Salmonellosis and Salmonella Infections
Publish Date: 09/01/2021
Salmonella enterica is the genus and species of bacteria that is important to swine producers for two major reasons: 1. Salmonella infections can cause severe disease in pigs (salmonellosis); and 2. Pigs can carry and shed Salmonella indefinitely, which can be a source of Salmonella-associated food poisoning to humans via contamination of pork products.
Salmonella choleraesuis in Swine
Publish Date: 06/03/2006
Salmonellosis, the disease that may result from Salmonella infection, continues to have a significant economic impact on the national swineherd. Between 1975 and 1995 , S. choleraesuis was one of the most common organisms isolated from cases of swine pneumonia and septicemia. It also was the most prevalent serotype (>90% of isolates) of all Salmonella isolated from diseased swine. In 1991, it was estimated that the disease caused by S. choleraesuis cost pork producers in the United States more than $100 million annually due to death losses, medication costs, and poor production efficiency of survivors. Since the mid-1990’s, the prevalence of S. choleraesuis associated disease has moderated. Currently, serotypes of Salmonella other than S. choleraesuis have increased in frequency and presently account for over 50% of the serotypes isolated from diseased swine.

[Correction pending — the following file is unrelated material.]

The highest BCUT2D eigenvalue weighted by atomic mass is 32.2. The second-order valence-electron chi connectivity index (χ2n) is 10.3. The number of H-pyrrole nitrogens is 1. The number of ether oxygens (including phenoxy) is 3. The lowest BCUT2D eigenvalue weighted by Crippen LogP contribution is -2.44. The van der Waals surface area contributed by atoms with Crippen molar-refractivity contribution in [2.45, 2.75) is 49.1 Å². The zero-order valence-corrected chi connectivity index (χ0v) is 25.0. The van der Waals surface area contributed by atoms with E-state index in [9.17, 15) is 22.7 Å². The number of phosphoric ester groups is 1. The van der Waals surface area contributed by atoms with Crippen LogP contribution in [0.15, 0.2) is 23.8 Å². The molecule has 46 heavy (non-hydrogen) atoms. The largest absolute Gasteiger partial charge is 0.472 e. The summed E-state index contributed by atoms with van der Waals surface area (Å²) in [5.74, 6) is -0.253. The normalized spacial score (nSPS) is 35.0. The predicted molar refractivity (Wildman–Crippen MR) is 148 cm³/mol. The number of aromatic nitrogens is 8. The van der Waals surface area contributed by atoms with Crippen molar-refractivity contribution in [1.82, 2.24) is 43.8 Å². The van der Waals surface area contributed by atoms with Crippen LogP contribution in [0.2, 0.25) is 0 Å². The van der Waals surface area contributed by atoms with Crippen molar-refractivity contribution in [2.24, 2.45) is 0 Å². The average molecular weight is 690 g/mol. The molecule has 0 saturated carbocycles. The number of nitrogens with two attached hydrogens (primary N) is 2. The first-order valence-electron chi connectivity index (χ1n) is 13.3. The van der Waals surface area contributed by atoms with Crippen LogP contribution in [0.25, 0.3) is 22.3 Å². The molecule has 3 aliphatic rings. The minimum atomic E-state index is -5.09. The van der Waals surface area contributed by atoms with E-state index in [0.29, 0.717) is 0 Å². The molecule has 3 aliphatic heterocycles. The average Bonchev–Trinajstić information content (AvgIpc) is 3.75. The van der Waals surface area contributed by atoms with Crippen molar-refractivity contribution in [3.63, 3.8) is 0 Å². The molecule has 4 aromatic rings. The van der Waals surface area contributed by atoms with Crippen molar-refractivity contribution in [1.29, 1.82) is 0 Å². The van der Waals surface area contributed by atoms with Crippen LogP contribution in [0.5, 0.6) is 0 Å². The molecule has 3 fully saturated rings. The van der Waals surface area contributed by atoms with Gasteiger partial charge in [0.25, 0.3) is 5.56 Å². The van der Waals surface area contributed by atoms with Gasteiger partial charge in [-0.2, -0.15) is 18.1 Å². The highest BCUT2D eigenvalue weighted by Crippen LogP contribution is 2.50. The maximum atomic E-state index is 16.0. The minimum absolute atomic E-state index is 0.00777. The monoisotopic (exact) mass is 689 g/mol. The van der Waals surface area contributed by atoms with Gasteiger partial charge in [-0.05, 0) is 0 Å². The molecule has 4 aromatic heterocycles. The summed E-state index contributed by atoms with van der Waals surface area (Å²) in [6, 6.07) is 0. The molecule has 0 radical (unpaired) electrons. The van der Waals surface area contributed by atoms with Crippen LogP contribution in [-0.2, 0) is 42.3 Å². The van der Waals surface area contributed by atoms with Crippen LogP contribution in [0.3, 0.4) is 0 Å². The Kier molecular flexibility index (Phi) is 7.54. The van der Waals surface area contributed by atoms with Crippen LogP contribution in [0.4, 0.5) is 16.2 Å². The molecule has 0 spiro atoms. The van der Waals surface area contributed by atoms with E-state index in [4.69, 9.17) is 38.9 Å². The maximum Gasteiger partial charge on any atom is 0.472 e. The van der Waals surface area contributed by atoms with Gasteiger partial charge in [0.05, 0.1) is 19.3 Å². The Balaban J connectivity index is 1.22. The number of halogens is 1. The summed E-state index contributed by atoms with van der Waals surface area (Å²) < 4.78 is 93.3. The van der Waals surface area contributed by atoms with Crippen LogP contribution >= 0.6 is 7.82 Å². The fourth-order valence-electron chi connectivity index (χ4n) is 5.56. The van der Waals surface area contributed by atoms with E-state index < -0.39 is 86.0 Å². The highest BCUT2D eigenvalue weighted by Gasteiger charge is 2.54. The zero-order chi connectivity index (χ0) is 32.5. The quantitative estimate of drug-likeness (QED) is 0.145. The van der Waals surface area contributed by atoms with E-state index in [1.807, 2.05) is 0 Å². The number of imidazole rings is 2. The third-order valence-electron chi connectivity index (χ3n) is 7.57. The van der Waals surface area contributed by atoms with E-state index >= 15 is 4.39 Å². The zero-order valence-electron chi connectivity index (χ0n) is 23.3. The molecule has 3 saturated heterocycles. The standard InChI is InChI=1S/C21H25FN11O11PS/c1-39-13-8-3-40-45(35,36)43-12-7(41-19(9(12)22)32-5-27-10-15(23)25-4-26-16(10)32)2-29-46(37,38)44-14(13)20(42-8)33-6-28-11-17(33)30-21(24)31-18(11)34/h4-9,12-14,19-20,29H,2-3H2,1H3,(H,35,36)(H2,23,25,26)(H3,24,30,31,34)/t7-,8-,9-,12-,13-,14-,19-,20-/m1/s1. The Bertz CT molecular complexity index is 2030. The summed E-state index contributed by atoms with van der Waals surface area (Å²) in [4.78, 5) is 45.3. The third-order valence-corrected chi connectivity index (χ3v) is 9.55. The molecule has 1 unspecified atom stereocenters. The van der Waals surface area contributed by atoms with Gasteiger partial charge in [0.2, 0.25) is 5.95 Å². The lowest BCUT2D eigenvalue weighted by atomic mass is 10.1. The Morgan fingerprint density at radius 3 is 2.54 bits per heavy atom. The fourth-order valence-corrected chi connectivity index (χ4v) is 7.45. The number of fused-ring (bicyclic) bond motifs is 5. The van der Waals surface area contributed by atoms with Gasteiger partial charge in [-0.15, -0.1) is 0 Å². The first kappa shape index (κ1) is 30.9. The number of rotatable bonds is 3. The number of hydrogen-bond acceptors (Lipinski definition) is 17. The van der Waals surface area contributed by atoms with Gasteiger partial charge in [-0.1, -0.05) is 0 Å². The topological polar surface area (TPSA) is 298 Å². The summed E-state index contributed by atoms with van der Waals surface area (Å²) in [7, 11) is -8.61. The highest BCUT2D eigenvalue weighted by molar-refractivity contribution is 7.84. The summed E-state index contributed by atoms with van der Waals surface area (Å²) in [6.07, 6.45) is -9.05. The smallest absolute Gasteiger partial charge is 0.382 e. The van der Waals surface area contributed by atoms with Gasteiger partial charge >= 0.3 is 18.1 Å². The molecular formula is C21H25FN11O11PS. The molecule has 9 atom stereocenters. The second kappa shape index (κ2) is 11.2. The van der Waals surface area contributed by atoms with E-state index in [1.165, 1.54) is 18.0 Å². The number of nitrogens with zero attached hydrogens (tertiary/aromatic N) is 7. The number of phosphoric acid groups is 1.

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Hemorrhagic Bowel Syndrome (HBS) in Swine
Publish Date: 06/03/2006
Historical reports of hemorrhagic bowel syndrome (HBS) in swine describe infrequent, explosive outbreaks of sudden deaths with intestinal hemorrhage and no apparent infectious cause. Hemorrhagic bowel syndrome does not have a single, known etiology nor are specific risk factors consistently associated with the deaths. A diagnosis of HBS is applied only after thorough efforts to rule out other causes of rapid death and intestinal hemorrhage have been completed. The most common differential diagnoses are intestinal volvulus (twisted gut), the hemorrhagic form of porcine proliferative enteritis (PPE, ileitis), gastric ulcers, bacterial toxemia (e.g. acute infections with Salmonella or hemolytic E. coli), or other causes of sudden death. Control requires that one accurately rule out other known causes of sudden death, objectively assess environment and feeding practices, and properly manage risk factors that may be present. Reports of specific, consistently successful therapeutic interventions are rare.